[00:28:37] Dr. Conrad: I moved into academic administration first because it was an opportunity to increase my pay while my son was going to college. That's what started it. We had a rotating associate dean kind of role where you could rotate in and you'd do it for a few years and then you would rotate out.
[00:28:53] But once I got in there though, I realized that this was a different level of doing some of the things I really enjoyed about teaching. Partly I also, I was in charge of the student faculty undergraduate research program, so there was that opportunity there to support students and to see them thrive.
[00:29:09] But also to support young, particularly the younger faculty, the opportunity to kind of help younger faculty find their way, get their research program started, work on their teaching, help to create the infrastructure to support them. That turned out to be really gratifying.
[00:29:24] So I started to think, Hmm, maybe this administration is not the dark side after all. And that's what led me into becoming eventually the dean at Scripps as an interim. And then coming back to pomona.
[00:29:35] Aaron - Narration: None of this work directly predicts a career move to leading the MacArthur Fellows program. How did she end up making that leap into philanthropy? After being invited to serve on the Secret Selection Committee for a few years, the time came to make a bigger jump.
[00:29:52] Dr. Conrad: I came to this moment where I realized that I loved my work in academia. I loved Pomona. I was Chief Academic Officer. That's a very stressful job if you want to do it well, and if you want to do it in a way that relies on consensus building and engaging people and not become sort of some kind of top down manager, which is not somebody I am.
[00:30:13] So I started thinking, I'm not going to want to do this forever. What should I think about next? And I could have gone back to the faculty, because I was a tenured member of the faculty. I thought, I'm not so sure that's good for the institution to have me sitting around like, you know, back there, even if I was quiet, when there's a new dean in place. So I wasn't so sure that was a good idea.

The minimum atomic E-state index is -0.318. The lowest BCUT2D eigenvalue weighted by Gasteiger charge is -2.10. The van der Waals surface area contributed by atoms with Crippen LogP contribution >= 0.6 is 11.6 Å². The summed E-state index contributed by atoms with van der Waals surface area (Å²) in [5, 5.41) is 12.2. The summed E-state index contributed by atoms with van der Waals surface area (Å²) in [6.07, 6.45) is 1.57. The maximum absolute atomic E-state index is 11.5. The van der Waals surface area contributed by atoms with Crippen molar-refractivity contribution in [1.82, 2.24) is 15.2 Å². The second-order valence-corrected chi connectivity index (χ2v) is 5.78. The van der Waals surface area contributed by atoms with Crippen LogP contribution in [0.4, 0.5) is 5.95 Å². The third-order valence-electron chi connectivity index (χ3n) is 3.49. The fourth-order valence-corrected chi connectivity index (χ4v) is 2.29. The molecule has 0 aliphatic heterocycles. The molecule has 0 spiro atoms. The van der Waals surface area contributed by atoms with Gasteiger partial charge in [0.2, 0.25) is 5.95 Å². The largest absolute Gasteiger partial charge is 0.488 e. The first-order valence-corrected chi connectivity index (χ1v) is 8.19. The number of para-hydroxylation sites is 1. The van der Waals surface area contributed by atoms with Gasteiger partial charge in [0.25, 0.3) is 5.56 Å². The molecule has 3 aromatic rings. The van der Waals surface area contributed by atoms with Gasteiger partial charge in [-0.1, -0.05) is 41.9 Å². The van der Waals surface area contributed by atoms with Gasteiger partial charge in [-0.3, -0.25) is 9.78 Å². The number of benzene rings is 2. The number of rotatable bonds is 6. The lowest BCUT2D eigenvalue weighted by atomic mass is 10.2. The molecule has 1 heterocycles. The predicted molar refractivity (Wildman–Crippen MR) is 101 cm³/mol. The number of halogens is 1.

[00:30:36] I interviewed for some college presidencies and realized that that was taking me a little bit too far away from what I really loved. I loved the problem solving. I loved the sort of one-on-one work with faculty and with students, and so I sort of moved away from that idea as well. I started to think about foundations and partly because I knew someone who was a, had moved from being a chief academic officer to joining a foundation, and had talked with them the excitement that they enjoyed about it. So, so that was great.
[00:31:03] And I thought, I've got some time, you know, down the road I'll do this. And I, I got a phone call about this opportunity at MacArthur to run the MacArthur Fellows Program. Iconic program. It was sort of a dream job because I had, and I'm allowed to say this now, I had been a member of the secret selection committee past, so I knew about the job.
[00:31:26] The person who called me, had called me almost a year before about this position, and at that time I wasn't really even remotely thinking about leaving academia. She had asked for suggestions and I'd given her suggestions. So it's a year later, she calls again and I say, "Oh. Yeah. You know, Let me give you some more names. I, I'm, I'm a little surprised it's such a hard position to fill. It's kind of a shame because it would be a dream job for me, but I'm certain I'm not the kind of person you're looking for."
[00:31:55] And her response was, "Well, I don't know, maybe you are the kind of person that we're looking for, just as an aside."
[00:32:01] I have a history of not catching on when people are asking me if I'm interested in a job. The same thing happened when I left Barnard and went to Pomona. I missed that that's what they were asking for at least three calls before they had to just come out and say it. So I was missing this, this message that maybe I should apply.
[00:32:18] And I recognized that in some ways this particular opportunity, it captured everything I loved about what I was doing. And then more, plus, you weren't having to tell people "No," really, because you only call people and tell them "Yes." You don't, they don't know if you were looking at them and, and, and they weren't selected. So I thought, ah, you know, this job doesn't come open that often. I'm going to have to to do that. So I ended up flying out for an interview.
[00:32:41] It was an interview I did not think had gone well. And I was on the train here going out on the blue line out to O'Hare and I got a phone call from the search consultant saying, "Oh, they love you." So it was this kind of amazing moment where I really had to make a decision there that I had thought was hypothetical and off into the future, but it felt as if this was the moment to make a change.